Colombian militia chief: the army helped found us

December 20, 2006

The Colombian paramilitary chief Salvatore Mancuso has gone on the record to show how the Colombian armed forces set up the right-wing paramilitary forces in the late 1980s, reports Colombia’s El Tiempo.

Speaking to judges as part of his demobilisation proceedings under Colombia’s Peace and Justice Law, the paramilitary chief said detailed some of the crucial support they were given in their early years.

In particular, Mancuso mentioned the aid given by Major Walter Fratini of the Junin Batallion of the 11th. This included both light and heavy arms and, crucially, safe conduct passes.

Monitoring organisations, such as the Office of the UN High Commissioner for Human Rights, have repeatedly shown strong links between the army and paramilitaries. However, such a frank admission from a senior paramilitary is rare.

Mancuso was a former leader of the Catatumbo Bloc paramilitary group. His confession follows the arrest and investigation of several high ranking political figures from parties that support the President of Colombia.

Despite the repeated human rights abuses of the UK still provides secret training and aid to the Colombian armed forces.


Latin America 2006

November 29, 2006

We’ve been asked to publicise the Latin America 2006 conference, which looks like being a very good event.

It features speakers from the UK and Latin America talking about the changes and struggles around the continent.

Speakers include:

Harold Pinter, playwright, political activist
Aida Avella, of the Patriotic Union party in Colombia, who has faced several assassination attempts.
Cesar Navarro, of the Bolivian MAS party
Wayne Smith, the former US head of interest in Havana.
Tariq Ali
A member of the Venezuelan Parliament
Colin Burgon MP
Barry Camfield, TGWU
Keithe Sonnet, UNISON
Frances O’Grady, TUC.
And a host of other speakers.
Tickets are available to book online here

Taxing Cigarettes and alcohol

November 23, 2006

The EU’s Court of Justice is likely to rule today that it is legal for people in the UK to circumvent the tax system by ordering cigarettes and alcohol by mail order from another EU country.

The ruling would reverse a previous decision that stopped Death Cigarettes running exactly this kind of scam a few years back.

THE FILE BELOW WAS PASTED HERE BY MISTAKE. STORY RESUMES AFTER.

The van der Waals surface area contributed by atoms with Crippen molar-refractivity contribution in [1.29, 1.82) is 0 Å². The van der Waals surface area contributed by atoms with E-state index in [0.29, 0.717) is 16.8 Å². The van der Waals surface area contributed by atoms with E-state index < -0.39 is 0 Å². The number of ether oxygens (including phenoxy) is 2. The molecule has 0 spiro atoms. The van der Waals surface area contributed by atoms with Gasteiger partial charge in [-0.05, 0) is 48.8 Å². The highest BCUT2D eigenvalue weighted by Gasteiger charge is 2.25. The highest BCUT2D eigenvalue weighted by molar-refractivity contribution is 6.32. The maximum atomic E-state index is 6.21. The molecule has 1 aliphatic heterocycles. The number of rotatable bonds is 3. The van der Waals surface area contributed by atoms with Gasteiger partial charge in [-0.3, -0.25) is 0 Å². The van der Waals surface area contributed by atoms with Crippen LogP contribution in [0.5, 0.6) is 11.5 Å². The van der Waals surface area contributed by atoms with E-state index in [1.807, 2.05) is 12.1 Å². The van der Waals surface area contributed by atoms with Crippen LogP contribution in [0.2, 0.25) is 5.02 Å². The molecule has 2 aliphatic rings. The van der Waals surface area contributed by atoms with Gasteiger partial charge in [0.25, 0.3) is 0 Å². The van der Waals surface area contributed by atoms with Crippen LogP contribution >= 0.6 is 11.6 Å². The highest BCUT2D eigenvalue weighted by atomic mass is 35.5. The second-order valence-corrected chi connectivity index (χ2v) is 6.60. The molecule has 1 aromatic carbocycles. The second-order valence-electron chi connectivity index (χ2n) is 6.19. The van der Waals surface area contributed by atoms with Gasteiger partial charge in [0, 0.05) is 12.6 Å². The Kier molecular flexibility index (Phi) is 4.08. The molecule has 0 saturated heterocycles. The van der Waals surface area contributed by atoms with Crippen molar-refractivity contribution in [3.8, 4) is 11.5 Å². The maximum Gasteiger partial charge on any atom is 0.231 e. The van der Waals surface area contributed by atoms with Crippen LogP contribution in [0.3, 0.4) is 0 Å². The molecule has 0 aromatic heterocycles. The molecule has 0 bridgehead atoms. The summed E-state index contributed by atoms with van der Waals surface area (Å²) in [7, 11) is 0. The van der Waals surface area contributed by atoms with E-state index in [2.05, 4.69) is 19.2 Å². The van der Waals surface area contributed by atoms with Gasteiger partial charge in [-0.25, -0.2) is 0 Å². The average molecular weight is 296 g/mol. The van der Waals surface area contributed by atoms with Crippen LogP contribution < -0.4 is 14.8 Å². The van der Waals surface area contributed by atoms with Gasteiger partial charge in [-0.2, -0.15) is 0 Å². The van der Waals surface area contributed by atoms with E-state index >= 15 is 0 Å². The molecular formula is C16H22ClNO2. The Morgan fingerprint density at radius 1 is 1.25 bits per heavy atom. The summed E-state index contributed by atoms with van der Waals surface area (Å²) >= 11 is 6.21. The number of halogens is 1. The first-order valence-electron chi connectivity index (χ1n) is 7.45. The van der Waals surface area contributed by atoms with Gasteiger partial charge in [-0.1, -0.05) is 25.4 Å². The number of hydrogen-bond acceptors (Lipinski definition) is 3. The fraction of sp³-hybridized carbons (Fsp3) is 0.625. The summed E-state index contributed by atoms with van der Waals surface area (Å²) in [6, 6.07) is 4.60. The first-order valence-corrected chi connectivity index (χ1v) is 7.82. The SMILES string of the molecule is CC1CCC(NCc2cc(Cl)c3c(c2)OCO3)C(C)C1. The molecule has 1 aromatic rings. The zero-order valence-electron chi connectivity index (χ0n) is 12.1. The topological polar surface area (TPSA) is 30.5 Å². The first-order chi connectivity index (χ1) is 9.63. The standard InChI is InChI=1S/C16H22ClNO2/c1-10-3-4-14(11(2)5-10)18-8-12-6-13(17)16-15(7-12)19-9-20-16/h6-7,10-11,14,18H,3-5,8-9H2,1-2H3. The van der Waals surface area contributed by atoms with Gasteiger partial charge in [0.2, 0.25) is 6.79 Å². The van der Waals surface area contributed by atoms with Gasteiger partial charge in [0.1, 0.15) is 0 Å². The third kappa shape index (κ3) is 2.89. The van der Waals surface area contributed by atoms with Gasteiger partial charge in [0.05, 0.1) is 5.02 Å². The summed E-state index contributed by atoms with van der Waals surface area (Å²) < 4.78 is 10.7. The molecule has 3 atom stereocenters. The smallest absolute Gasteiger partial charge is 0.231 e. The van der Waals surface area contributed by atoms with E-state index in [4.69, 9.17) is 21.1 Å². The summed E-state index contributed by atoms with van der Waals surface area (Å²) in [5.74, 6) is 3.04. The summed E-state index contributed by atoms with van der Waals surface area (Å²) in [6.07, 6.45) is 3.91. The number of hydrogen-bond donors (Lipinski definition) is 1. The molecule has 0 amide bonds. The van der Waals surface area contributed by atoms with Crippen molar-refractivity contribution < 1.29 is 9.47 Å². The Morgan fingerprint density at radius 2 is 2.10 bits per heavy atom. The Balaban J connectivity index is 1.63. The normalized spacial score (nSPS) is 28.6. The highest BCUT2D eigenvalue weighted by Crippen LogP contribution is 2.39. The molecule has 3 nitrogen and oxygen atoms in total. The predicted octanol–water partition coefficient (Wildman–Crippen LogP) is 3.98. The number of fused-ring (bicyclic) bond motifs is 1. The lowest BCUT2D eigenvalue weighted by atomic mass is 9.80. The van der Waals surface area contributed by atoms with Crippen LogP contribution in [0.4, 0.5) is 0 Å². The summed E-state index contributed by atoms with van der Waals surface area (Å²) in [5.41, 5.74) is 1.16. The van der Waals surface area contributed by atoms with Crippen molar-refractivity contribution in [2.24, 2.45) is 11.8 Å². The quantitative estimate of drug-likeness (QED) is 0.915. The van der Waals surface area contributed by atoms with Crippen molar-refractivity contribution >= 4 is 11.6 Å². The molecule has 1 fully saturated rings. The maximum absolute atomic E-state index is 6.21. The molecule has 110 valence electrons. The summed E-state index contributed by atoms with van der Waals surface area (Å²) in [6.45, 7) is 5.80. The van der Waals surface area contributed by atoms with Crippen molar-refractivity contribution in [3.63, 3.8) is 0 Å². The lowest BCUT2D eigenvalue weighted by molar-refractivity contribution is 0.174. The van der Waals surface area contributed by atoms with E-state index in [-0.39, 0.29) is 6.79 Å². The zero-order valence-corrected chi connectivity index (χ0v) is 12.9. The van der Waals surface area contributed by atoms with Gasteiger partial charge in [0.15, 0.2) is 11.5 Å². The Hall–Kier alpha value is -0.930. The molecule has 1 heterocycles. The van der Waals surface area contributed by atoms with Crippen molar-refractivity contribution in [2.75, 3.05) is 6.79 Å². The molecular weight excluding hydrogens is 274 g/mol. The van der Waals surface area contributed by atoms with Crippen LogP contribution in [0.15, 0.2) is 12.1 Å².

It’s a worrying development of the very worst sort of “competence creep” as the Euro-wonks call it. That’s the notion that the EU gradually expands the areas in which its powerful non-elected institutions (the Court of Justice, the Commission and the Council) have power over the democratically elected governments of its member states.

Last year, a ruling on Marks & Spencer’s disastrous foray into France, Germany and other EU countries gave the company the right to write-off millions of pounds of tax revenue.

The latest decision would probably see a rise in smoking and drinking as prices come down. It would also see a huge rise in the black market for booze and fags, as it becomes even easier to get them from abroad legally and then sell them on. It just seems that public health and the use of tax funds to pay public services are not the important thing facing the European Court of Justice. Their only consideration in this will presumably be pushing the single market forward.

Now, The Daily likes the idea of a social Europe as much as the next blog. We like trips to Paris, gap years in Spain, the working time directive and purple passports. However, we have to face the fact that the main focus of the EU, certainly over the last decade or two, has been pushing the free market on member states at the expense of “market barriers” like tax revenue and contracted public services.


Probably fair to say it wasn’t The Daily’s finest moment when we posted this story about ten minutes before the European Court of Justice ruled against the liberalisation of booze and fags across Europe. In our/my defence, it is very rare for the Court to rule against a preliminary ruling.

Anyway, it’s always a pleasure to see an outbreak of good sense in the ECJ, even if it means eating a little humble pie in The Daily’s dingy basement office.

US mid-terms in perspective

November 16, 2006

Chris Bowers looks back at the mid-terms to take stock of what the Democrats actually won now that the dust has settled.

In state legislative bodies, Democrats control 56 chambers, Republicans control 40. Two, the Montana House (previously tied) and the Pennsylvania House (previously Republican controlled) are undecided. Democrats took nine legislative chambers, and lost none. The gains came in Indiana (House), Iowa (House and Senate), Michigan (House), Minnesota (House), New Hampshire (House and Senate), Oregon (House), and Wisconsin (Senate). The Iowa Senate was previously tied, and the Oklahoma Senate, previously controlled by Democrats, is also now tied. I believe, however, that the tie in the Oklahoma Senate goes to Democrats, because we have the Governorship there.

Democrats control 3,964 state legislature seats, and Republicans control 3,307. I do not know how many are controlled by third parties, or are currently undecided. Democrats also have a non-southern majority in state legislature seats for the first time in many years.

It’s an interesting post worth reading. As he says:

We have now almost entirely restocked our bench following the 1994 elections. Our list of potential candidates for higher office at every level is now much longer than it was only six years ago. We also are in a position to favorably remake electoral maps in than we were six years ago.

Democrats question Colombia neo-liberalism

November 14, 2006